Book Review: Technological Revolutions and Financial Capital

What you get from Technological Revolutions and Financial Capital is an explanation of how new technologies and the resulting changes in society and business (esp. finance) create cyclical 40-60 year boom, bust, and the thriving cycle.

The valuable part isn’t pointing out that there’s a cycle, but rather collecting together the lengthy cause and effect chain of various cycles of time. The account of how financing (that is, how money “seeks” to fund innovation and then “make money from money,” or “rent-seeking” as the kids like to say) is especially interesting. There’s a distinction between “production capital” (money used by companies to create profit by creating/doing some business in goods or services) and “financial capital” (“banks” and investors who seek to “make money from money,” not by producing something) that’s an especially helpful framing to pound into your head. For example, in this later passage, you get a sense of when each type of money “wants” to invest in business:

In the economy, the interrelations between financial and production capital determine the rhythm and the direction of each technological revolution. Financial capital enables the succession of surges. When production capital at the end of a surge becomes conservative, due to having so much investment and experience tired to it, financial capital will break loose and end up either helping the initial big-bang of the next revolution or following it up by backing the new entrepreneurs in spreading it. When financial capital, during the person of installation of a new paradigm, take the economy on a frenzied ride up a paper-wealth bubble, the new modernized production capital will be ready to take over and lead a more orderly growth process, in the “golden age” that sees the full deployment of that revolution.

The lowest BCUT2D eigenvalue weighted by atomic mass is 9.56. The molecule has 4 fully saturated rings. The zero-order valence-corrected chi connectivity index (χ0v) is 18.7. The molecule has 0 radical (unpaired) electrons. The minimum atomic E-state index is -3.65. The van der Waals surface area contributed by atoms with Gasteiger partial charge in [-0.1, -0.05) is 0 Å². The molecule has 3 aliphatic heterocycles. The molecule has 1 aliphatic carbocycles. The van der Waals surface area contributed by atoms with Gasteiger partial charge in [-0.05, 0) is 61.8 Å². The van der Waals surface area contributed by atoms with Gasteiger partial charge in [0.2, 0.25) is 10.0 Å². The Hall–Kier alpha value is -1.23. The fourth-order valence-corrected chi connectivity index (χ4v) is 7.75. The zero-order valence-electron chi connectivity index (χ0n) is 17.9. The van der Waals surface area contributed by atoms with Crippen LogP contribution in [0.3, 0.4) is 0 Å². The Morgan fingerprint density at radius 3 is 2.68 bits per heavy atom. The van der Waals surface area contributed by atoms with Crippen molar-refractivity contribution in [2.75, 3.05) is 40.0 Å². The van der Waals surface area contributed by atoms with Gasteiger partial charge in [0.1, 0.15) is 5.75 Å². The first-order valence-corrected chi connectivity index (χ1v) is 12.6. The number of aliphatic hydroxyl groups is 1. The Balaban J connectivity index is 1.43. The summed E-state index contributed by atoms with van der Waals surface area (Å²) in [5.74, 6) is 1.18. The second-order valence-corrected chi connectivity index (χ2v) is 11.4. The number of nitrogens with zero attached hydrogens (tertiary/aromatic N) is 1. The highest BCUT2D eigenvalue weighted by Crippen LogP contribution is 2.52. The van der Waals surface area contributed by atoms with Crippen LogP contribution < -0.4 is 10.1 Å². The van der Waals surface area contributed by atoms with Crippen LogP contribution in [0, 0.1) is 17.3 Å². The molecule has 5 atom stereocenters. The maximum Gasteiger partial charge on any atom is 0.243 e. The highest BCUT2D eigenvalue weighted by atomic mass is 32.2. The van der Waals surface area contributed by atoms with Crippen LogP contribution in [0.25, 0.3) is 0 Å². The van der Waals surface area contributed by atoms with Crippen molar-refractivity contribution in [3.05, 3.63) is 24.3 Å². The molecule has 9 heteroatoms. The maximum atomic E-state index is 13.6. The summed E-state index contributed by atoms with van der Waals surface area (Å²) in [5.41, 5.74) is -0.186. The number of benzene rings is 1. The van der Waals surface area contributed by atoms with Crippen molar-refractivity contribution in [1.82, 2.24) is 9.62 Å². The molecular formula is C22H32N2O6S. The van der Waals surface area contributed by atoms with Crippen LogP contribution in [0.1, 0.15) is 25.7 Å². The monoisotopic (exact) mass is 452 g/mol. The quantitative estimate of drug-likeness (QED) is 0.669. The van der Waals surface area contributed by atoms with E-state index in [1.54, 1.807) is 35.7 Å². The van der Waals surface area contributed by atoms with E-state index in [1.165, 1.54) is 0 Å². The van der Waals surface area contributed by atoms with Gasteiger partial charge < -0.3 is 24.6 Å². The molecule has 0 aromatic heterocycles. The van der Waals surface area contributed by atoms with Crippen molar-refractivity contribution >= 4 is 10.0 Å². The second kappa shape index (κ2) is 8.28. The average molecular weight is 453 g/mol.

As with any pattern/model, I have a dangerous urge to fractal down the cycles from 40-60ish year cycles to 10 years or less as a way to model point innovations. It’s probably a bad idea if precision is desired, but as far as describing what otherwise could look like chaos, it might be handy.

All that said, this book is hard as shit to read. I had to start over ¼ through because I’d let too much time elapse between readings.

The last passage is from June 2002, and I’d be eager to see the author’s current WTF analysis on the world economy.

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